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ENVIRONMENT & URBAN CLEANLINESS
Survey respondents ranked Litter, No Recycling, and Illegal Dumping high on their list of serious environmental problems.
Detroiters want to live in a beautiful, clean environment. We want to breathe clean air, drink and swim in clean water, garden in clean soil, and play in clean parks.
However, past and current industrial pollution, truck and freeway traffic, sewage overflows, litter, illegal dumping, the municipal waste incinerator, the sewage sludge incinerators, substandard demolition practices, leaded gasoline, lead-based paint and asbestos, and toxic household cleaning products all degrade our environment and put our health at risk.
A 2009 study prepared for Keep America Beautiful found that the number and convenience of trash receptacles strongly influence litter, older people are less likely to litter, and that existing litter attracts more litter. It also found a near unanimous belief that littering is wrong, but that positive motivational campaigns and convenient opportunities to not litter are key to stopping littering behavior. In Detroit, public parks have trash receptacles, but are often overflowing. Detroit parks are often used for social gatherings involving food. Receptacles must be quickly emptied; otherwise there is no place to dispose of the trash and litter will accumulate, no matter someone’s best intentions.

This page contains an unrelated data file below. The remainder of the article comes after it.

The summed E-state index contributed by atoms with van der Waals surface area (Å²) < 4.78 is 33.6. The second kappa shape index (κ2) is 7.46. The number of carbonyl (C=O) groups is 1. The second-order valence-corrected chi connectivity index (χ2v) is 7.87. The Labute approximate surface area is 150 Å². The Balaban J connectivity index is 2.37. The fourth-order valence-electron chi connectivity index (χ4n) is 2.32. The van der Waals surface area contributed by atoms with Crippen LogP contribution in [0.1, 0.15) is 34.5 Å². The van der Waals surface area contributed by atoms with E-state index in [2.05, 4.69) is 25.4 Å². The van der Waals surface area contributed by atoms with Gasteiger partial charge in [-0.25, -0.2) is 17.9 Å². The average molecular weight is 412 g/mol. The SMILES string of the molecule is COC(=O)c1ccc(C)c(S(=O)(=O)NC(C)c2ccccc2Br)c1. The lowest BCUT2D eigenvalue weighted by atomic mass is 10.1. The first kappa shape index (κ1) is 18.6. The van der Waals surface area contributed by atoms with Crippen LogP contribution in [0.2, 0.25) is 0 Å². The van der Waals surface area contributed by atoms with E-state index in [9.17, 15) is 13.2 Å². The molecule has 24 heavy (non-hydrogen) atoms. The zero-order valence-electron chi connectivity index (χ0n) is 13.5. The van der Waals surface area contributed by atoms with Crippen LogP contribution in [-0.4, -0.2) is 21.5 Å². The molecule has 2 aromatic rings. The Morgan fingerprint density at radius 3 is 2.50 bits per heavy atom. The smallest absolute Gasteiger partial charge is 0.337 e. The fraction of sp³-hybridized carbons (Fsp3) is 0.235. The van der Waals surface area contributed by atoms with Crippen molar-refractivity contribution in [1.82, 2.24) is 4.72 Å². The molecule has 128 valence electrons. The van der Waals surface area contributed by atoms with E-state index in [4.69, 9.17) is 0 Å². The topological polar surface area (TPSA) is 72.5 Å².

Illegal dumping is when trash and other debris are discarded in areas not designated for waste. It can catch fire in the sun, injure people, become home to disease-carrying flies, mosquitoes, and rodents, and contaminate groundwater and soil, as well as contaminate water bodies when it rains. Illegal dumping occurs for convenience, to avoid disposal costs, low fines or lack of enforcement, and lack of public awareness of its threats to environmental and human health.
Although there are quarterly bulk pickups by the City and five drop-off locations (see “DPW drop-off locations” on map on facing page), illegal dumping persists, especially in areas of high vacancy. Dumping will often occur at a vacant or abandoned property to avoid fines on an occupied property. Residents and the City must work together to enforce illegal dumping laws against violators. Residents are asked to provide information about dumpers, but the City should develop a public tracking system to help keep pressure on enforcement.
Detroit ranked last out of 27 North American cities in the Siemens Sustainability Index (2011) for waste. After growing recycling options and piloting curbside recycling, Detroit’s 2012 recycling rate (7%) is a great increase from its 2006 recycling rate of 0.1%; however, it is still well below the average (26%). San Francisco, which ranked highest in the 2011 index, now recycles over 80% of its waste.
14.8% of Detroit Households Have Access to Curbside Recycling
Source: Detroit Department of Public Work, Zero Waste Detroit